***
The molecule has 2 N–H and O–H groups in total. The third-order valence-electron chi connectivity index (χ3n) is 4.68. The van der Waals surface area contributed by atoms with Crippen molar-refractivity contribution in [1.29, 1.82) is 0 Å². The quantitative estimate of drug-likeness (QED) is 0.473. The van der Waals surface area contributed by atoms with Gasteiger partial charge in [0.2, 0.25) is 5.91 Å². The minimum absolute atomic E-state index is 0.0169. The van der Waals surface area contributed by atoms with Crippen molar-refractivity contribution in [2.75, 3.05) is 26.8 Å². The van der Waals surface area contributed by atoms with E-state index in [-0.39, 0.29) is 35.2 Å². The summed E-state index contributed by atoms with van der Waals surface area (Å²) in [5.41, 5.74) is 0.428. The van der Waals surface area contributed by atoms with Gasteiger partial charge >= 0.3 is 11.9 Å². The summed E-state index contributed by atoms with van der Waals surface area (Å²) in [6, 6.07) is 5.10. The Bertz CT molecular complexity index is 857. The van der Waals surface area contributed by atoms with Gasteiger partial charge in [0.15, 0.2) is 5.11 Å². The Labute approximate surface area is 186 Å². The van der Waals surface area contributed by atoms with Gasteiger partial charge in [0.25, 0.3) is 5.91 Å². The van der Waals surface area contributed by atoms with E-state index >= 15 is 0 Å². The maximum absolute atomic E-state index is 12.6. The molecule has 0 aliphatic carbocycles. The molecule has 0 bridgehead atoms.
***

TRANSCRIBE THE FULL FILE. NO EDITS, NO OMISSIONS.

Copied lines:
The molecule has 2 N–H and O–H groups in total. The third-order valence-electron chi connectivity index (χ3n) is 4.68. The van der Waals surface area contributed by atoms with Crippen molar-refractivity contribution in [1.29, 1.82) is 0 Å². The quantitative estimate of drug-likeness (QED) is 0.473. The van der Waals surface area contributed by atoms with Gasteiger partial charge in [0.2, 0.25) is 5.91 Å². The minimum absolute atomic E-state index is 0.0169. The van der Waals surface area contributed by atoms with Crippen molar-refractivity contribution in [2.75, 3.05) is 26.8 Å². The van der Waals surface area contributed by atoms with E-state index in [-0.39, 0.29) is 35.2 Å². The summed E-state index contributed by atoms with van der Waals surface area (Å²) in [5.41, 5.74) is 0.428. The van der Waals surface area contributed by atoms with Gasteiger partial charge >= 0.3 is 11.9 Å². The summed E-state index contributed by atoms with van der Waals surface area (Å²) in [6, 6.07) is 5.10. The Bertz CT molecular complexity index is 857. The van der Waals surface area contributed by atoms with Gasteiger partial charge in [0.15, 0.2) is 5.11 Å². The Labute approximate surface area is 186 Å². The van der Waals surface area contributed by atoms with Gasteiger partial charge in [0.25, 0.3) is 5.91 Å². The van der Waals surface area contributed by atoms with E-state index >= 15 is 0 Å². The maximum absolute atomic E-state index is 12.6. The molecule has 0 aliphatic carbocycles. The molecule has 0 bridgehead atoms.